Monday evening at Westerdale village hall, in the upper reaches of the Esk Valley, for a local history talk about 20th-century reservoir plans for Farndale. Doesn’t sound too promising, does it?
It was terrific. The speaker, Dr Bernie Eccleston, formerly of the University of Hull and the OU, has dedicated his retirement to research about water supplies in Yorkshire. In Farndale, he uncovered the hidden story that followed on from Hull corporation’s impulse purchase of the Faversham estate in 1932: the repeated efforts to proceed with a 50-metre high dam across the head of Farndale; the side-lining of any potential opposition; a relentless but failed campaign by a tiny handful of people in Ryedale in the late 1960s. Then, in 1970, came a final and unexpected defeat for the Yorkshire water authority’s ill-considered plan, a turn of events owing little or nothing to local views, and everything to national politics, when a Select Committee flexed its muscles against the over-mighty Sir Humphreys of Whitehall.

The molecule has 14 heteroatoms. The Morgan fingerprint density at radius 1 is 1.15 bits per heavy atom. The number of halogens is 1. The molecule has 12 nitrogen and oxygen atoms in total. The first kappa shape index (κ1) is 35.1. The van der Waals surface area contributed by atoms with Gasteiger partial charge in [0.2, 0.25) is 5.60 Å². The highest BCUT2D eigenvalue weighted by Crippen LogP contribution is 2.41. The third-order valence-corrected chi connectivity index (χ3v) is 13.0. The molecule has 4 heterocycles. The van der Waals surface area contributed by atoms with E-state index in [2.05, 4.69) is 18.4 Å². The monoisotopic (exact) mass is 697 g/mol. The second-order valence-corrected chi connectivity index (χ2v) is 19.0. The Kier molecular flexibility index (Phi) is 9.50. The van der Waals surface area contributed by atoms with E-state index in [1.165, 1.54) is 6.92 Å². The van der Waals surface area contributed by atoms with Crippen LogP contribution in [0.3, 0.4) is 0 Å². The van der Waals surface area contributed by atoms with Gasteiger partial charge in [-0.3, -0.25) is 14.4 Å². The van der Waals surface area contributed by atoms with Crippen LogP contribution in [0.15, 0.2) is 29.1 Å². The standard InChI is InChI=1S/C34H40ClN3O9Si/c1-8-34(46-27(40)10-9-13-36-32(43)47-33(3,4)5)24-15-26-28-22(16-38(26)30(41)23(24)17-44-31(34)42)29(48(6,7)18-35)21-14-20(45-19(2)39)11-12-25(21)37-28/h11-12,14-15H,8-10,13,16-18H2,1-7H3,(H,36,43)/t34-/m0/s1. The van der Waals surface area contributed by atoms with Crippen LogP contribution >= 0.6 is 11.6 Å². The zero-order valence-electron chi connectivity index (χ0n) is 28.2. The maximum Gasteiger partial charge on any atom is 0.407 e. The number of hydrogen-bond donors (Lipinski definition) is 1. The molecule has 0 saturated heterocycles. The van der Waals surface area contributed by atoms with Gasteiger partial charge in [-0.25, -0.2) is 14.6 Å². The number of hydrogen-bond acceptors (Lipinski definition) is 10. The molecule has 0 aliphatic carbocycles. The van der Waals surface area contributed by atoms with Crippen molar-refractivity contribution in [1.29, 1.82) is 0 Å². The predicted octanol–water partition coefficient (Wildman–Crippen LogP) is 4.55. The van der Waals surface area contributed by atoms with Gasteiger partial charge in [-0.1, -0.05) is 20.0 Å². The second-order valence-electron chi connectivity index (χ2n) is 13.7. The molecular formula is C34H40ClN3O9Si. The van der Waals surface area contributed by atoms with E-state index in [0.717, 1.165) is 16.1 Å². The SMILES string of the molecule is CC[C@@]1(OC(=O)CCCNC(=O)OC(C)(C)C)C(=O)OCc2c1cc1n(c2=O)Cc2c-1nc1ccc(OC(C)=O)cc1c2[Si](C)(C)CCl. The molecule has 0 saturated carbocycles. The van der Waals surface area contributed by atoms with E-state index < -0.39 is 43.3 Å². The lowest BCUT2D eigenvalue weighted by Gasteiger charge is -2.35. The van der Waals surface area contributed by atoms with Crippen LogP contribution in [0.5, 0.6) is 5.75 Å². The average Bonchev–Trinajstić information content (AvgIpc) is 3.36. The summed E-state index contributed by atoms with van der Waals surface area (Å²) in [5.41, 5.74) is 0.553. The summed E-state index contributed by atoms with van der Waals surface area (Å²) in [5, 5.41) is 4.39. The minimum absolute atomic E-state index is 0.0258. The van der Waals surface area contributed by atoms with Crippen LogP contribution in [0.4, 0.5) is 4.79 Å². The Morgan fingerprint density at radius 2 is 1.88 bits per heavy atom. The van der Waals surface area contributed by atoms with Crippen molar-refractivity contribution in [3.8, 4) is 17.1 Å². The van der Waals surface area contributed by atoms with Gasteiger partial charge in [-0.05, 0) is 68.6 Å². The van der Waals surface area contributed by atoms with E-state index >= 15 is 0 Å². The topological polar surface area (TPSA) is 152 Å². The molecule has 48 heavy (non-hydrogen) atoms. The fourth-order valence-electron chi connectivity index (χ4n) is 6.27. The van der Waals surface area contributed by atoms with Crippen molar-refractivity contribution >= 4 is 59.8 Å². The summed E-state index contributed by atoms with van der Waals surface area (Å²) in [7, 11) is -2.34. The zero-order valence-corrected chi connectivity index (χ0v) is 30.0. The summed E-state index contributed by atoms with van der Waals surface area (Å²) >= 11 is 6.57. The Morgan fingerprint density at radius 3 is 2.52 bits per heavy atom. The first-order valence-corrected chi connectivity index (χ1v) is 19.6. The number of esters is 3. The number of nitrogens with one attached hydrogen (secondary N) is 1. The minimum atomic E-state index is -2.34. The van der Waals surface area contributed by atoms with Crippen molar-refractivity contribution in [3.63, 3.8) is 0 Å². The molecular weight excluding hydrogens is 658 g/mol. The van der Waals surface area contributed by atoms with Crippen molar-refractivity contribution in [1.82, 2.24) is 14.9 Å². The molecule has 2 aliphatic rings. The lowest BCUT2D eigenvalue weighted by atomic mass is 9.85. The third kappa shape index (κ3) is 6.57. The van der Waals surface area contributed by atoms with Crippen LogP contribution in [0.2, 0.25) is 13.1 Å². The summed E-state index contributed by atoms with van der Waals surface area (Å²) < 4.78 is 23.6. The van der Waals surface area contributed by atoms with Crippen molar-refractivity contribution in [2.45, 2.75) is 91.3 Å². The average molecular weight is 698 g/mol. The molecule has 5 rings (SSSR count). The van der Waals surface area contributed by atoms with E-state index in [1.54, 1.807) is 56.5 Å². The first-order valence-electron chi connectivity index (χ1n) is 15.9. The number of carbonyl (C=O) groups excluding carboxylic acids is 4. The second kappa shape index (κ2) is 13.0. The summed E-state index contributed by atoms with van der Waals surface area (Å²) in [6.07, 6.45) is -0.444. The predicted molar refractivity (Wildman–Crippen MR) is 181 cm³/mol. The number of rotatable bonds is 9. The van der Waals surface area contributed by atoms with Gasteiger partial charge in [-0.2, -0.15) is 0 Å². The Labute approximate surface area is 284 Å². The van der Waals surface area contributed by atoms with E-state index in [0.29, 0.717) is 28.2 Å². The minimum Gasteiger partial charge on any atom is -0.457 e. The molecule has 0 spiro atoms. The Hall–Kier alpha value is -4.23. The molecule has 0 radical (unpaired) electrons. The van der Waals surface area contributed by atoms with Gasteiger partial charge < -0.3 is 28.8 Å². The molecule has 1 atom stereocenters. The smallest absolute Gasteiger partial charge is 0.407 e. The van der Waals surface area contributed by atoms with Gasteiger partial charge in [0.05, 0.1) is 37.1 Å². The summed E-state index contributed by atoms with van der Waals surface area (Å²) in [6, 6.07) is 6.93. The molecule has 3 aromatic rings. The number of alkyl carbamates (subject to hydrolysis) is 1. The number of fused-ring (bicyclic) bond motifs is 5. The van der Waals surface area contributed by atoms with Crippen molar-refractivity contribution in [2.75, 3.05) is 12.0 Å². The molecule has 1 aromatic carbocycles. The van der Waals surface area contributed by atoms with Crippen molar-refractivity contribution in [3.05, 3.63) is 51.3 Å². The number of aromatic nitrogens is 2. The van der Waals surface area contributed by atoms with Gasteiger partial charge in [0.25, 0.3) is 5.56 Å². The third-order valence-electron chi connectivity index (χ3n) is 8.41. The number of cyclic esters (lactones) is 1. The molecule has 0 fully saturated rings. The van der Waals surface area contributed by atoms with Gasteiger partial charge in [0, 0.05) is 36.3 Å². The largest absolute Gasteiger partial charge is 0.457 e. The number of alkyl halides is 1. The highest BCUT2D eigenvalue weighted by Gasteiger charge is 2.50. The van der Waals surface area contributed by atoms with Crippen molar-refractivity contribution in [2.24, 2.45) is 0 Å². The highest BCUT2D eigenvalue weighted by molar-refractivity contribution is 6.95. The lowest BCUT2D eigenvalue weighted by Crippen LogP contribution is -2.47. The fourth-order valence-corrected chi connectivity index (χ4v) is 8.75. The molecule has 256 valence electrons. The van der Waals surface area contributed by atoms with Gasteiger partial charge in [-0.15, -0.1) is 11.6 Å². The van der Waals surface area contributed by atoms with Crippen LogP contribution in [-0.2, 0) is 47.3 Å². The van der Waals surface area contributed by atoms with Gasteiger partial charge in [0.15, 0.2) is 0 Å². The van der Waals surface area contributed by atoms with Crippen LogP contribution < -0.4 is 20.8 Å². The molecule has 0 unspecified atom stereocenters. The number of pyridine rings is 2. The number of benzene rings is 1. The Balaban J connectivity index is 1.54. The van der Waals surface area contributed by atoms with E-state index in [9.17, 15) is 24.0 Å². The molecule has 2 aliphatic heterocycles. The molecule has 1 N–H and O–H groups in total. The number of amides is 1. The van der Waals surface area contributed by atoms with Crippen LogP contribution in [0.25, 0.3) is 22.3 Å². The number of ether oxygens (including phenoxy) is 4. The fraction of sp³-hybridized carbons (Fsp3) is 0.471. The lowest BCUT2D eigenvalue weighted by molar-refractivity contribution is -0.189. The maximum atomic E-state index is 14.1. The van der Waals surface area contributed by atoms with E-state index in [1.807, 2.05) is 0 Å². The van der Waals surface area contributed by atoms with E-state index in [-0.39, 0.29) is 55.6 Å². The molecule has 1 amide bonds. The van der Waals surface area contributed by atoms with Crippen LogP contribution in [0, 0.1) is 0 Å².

Bernie’s book, Pumps, Pipes and Purity: the Turbulent Social History of Providing the Public with Enough Safe Water in the Thirsk District and North Yorkshire from 1875 was published in 2012. I’m anticipating another riveting read about Farndale.
(Farndale image: Geograph/ Martin Dawes 2012)